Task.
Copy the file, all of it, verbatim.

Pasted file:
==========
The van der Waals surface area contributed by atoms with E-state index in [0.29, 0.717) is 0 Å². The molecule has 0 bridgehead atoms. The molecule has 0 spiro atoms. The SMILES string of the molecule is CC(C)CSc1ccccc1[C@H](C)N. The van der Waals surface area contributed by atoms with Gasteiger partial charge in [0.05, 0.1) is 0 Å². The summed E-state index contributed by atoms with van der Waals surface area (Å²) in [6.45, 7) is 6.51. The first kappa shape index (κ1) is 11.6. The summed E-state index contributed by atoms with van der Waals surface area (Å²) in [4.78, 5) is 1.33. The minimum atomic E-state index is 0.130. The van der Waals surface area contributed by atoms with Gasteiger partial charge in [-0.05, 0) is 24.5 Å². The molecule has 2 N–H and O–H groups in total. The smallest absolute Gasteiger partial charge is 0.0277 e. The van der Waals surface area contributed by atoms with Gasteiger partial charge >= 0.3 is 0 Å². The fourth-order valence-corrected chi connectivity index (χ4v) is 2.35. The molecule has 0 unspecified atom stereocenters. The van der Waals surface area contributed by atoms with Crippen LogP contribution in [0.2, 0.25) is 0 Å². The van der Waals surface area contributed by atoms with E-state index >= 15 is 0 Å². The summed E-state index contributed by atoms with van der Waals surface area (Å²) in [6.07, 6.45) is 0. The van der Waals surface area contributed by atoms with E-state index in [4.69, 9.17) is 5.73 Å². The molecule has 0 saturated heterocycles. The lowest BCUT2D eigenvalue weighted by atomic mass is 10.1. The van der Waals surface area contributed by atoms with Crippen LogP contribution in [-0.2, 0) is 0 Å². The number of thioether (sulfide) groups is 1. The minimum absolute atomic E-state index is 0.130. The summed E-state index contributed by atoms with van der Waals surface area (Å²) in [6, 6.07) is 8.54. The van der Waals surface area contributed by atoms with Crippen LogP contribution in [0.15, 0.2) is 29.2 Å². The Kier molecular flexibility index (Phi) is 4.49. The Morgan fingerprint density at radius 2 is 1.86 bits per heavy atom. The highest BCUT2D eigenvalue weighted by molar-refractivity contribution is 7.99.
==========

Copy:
The van der Waals surface area contributed by atoms with E-state index in [0.29, 0.717) is 0 Å². The molecule has 0 bridgehead atoms. The molecule has 0 spiro atoms. The SMILES string of the molecule is CC(C)CSc1ccccc1[C@H](C)N. The van der Waals surface area contributed by atoms with Gasteiger partial charge in [0.05, 0.1) is 0 Å². The summed E-state index contributed by atoms with van der Waals surface area (Å²) in [6.45, 7) is 6.51. The first kappa shape index (κ1) is 11.6. The summed E-state index contributed by atoms with van der Waals surface area (Å²) in [4.78, 5) is 1.33. The minimum atomic E-state index is 0.130. The van der Waals surface area contributed by atoms with Gasteiger partial charge in [-0.05, 0) is 24.5 Å². The molecule has 2 N–H and O–H groups in total. The smallest absolute Gasteiger partial charge is 0.0277 e. The van der Waals surface area contributed by atoms with Gasteiger partial charge >= 0.3 is 0 Å². The fourth-order valence-corrected chi connectivity index (χ4v) is 2.35. The molecule has 0 unspecified atom stereocenters. The van der Waals surface area contributed by atoms with Crippen LogP contribution in [0.2, 0.25) is 0 Å². The van der Waals surface area contributed by atoms with E-state index >= 15 is 0 Å². The summed E-state index contributed by atoms with van der Waals surface area (Å²) in [6.07, 6.45) is 0. The van der Waals surface area contributed by atoms with E-state index in [4.69, 9.17) is 5.73 Å². The molecule has 0 saturated heterocycles. The lowest BCUT2D eigenvalue weighted by atomic mass is 10.1. The van der Waals surface area contributed by atoms with Crippen LogP contribution in [-0.2, 0) is 0 Å². The number of thioether (sulfide) groups is 1. The minimum absolute atomic E-state index is 0.130. The summed E-state index contributed by atoms with van der Waals surface area (Å²) in [6, 6.07) is 8.54. The van der Waals surface area contributed by atoms with Crippen LogP contribution in [0.15, 0.2) is 29.2 Å². The Kier molecular flexibility index (Phi) is 4.49. The Morgan fingerprint density at radius 2 is 1.86 bits per heavy atom. The highest BCUT2D eigenvalue weighted by molar-refractivity contribution is 7.99.